It’s hard to miss it, and yet Glasgow’s own Arc De Triomphe has become an integral part of the city’s fabric. Towering at the western entrance to Glasgow Green in front of the High Court is the McLennan Arch, a structure which once fronted one of the city’s bustling social clubs. The McLennan Arch originally featured in the facade of Robert and James Adams’ Assembly Rooms on Ingram Street in the 18th century. Locals flocked to this classical building for dances, music and cultural events in the 1800s before it became a club, the Athenaeum, in 1847.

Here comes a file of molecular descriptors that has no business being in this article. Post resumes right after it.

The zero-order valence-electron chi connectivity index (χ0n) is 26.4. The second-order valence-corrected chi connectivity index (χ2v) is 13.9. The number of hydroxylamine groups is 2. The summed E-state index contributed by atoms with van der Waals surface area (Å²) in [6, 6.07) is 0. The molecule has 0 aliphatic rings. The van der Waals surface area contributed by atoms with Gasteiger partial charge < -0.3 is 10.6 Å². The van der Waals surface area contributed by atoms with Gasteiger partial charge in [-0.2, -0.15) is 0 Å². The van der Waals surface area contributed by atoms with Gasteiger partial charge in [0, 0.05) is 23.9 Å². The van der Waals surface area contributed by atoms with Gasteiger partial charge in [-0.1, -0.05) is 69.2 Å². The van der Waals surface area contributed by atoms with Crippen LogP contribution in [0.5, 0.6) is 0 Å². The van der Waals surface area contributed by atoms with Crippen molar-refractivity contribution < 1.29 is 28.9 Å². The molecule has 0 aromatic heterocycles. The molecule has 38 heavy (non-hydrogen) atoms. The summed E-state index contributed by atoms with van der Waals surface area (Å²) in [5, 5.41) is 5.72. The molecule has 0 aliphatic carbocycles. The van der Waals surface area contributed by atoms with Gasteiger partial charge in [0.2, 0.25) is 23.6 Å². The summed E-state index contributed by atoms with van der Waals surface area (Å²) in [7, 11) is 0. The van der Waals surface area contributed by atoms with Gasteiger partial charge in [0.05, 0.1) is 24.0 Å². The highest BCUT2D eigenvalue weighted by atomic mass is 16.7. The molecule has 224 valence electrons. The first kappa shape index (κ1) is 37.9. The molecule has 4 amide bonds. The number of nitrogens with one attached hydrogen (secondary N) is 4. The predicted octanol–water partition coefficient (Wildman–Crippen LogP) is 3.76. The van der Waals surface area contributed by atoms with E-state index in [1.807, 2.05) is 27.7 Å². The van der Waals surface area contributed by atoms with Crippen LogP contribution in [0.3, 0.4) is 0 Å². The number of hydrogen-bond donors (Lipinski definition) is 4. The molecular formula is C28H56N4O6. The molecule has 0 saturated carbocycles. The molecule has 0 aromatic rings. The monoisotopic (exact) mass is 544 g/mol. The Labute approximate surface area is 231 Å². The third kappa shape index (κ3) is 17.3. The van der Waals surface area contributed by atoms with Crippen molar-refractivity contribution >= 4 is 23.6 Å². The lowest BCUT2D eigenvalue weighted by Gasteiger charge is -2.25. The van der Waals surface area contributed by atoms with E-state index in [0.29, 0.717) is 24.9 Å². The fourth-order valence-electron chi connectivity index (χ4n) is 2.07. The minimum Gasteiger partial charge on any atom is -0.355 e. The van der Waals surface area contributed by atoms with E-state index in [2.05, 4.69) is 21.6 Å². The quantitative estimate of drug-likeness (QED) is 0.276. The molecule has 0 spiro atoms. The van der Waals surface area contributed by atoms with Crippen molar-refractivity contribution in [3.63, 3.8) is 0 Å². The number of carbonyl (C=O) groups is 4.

After the building was demolished to make room for the post office, the arch was reconstructed as a standalone archway in Monteith Row, Calton in 1892. It was later moved to Greendyke Street, then at the North entrance of Glasgow Green in 1922, before being erected at the Saltmarket entrance in 1991 – its final home. The monument is inscribed with the date MDCCCXCIII (1893) and the words “This Arch was presented to his fellow citizens by Bailie James McLennan J.P” – who paid for it to be moved from Monteith Row. Who knew this iconic monument, which welcomes visitors to Glasgow’s oldest park, was so well-travelled? We hope the wanderlust McLennan Arch has now “found itself” after its wee jaunt around the city.
Glasgow Multi-Entry Multi-Directional Visitors Guide © Simon Newbound